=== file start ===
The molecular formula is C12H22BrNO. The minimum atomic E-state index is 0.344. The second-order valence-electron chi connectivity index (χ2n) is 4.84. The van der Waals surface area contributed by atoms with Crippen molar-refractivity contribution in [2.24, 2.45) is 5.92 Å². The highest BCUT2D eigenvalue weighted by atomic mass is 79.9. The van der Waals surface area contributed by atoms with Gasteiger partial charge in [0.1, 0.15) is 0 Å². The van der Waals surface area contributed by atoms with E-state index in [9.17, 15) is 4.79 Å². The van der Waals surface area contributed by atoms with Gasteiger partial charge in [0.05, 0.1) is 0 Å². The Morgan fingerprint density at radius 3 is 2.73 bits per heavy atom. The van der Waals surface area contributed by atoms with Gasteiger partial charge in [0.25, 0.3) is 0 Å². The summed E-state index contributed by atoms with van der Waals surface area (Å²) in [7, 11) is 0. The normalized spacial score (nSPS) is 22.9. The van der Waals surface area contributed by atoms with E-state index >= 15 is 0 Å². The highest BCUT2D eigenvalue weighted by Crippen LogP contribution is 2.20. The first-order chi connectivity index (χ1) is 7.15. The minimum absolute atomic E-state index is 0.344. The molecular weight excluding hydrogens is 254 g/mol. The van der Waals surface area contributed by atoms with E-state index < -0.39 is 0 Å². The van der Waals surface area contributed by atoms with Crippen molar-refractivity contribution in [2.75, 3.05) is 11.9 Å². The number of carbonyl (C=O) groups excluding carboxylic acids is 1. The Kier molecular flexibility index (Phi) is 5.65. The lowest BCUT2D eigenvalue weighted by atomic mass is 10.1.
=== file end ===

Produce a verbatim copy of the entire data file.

The molecular formula is C12H22BrNO. The minimum atomic E-state index is 0.344. The second-order valence-electron chi connectivity index (χ2n) is 4.84. The van der Waals surface area contributed by atoms with Crippen molar-refractivity contribution in [2.24, 2.45) is 5.92 Å². The highest BCUT2D eigenvalue weighted by atomic mass is 79.9. The van der Waals surface area contributed by atoms with Gasteiger partial charge in [0.1, 0.15) is 0 Å². The van der Waals surface area contributed by atoms with E-state index in [9.17, 15) is 4.79 Å². The van der Waals surface area contributed by atoms with Gasteiger partial charge in [0.05, 0.1) is 0 Å². The Morgan fingerprint density at radius 3 is 2.73 bits per heavy atom. The van der Waals surface area contributed by atoms with Gasteiger partial charge in [0.25, 0.3) is 0 Å². The summed E-state index contributed by atoms with van der Waals surface area (Å²) in [7, 11) is 0. The normalized spacial score (nSPS) is 22.9. The van der Waals surface area contributed by atoms with E-state index >= 15 is 0 Å². The highest BCUT2D eigenvalue weighted by Crippen LogP contribution is 2.20. The first-order chi connectivity index (χ1) is 7.15. The minimum absolute atomic E-state index is 0.344. The molecular weight excluding hydrogens is 254 g/mol. The van der Waals surface area contributed by atoms with E-state index < -0.39 is 0 Å². The van der Waals surface area contributed by atoms with Crippen molar-refractivity contribution in [2.75, 3.05) is 11.9 Å². The number of carbonyl (C=O) groups excluding carboxylic acids is 1. The Kier molecular flexibility index (Phi) is 5.65. The lowest BCUT2D eigenvalue weighted by atomic mass is 10.1.